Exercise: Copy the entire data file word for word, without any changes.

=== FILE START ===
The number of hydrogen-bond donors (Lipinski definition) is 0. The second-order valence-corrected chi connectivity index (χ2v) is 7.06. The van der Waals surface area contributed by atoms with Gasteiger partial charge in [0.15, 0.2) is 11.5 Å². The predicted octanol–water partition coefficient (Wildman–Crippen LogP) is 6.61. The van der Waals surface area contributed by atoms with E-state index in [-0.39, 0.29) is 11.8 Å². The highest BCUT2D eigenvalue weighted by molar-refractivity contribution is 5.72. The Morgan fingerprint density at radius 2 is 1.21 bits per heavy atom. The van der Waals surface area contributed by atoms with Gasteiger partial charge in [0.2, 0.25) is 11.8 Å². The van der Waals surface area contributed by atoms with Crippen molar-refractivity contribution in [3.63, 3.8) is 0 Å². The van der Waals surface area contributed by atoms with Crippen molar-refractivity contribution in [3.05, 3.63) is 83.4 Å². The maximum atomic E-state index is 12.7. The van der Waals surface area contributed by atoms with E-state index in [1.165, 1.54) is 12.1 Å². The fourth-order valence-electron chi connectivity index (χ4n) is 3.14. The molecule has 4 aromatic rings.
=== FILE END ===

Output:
The number of hydrogen-bond donors (Lipinski definition) is 0. The second-order valence-corrected chi connectivity index (χ2v) is 7.06. The van der Waals surface area contributed by atoms with Gasteiger partial charge in [0.15, 0.2) is 11.5 Å². The predicted octanol–water partition coefficient (Wildman–Crippen LogP) is 6.61. The van der Waals surface area contributed by atoms with E-state index in [-0.39, 0.29) is 11.8 Å². The highest BCUT2D eigenvalue weighted by molar-refractivity contribution is 5.72. The Morgan fingerprint density at radius 2 is 1.21 bits per heavy atom. The van der Waals surface area contributed by atoms with Gasteiger partial charge in [0.2, 0.25) is 11.8 Å². The van der Waals surface area contributed by atoms with Crippen molar-refractivity contribution in [3.63, 3.8) is 0 Å². The van der Waals surface area contributed by atoms with Crippen molar-refractivity contribution in [3.05, 3.63) is 83.4 Å². The maximum atomic E-state index is 12.7. The van der Waals surface area contributed by atoms with E-state index in [1.165, 1.54) is 12.1 Å². The fourth-order valence-electron chi connectivity index (χ4n) is 3.14. The molecule has 4 aromatic rings.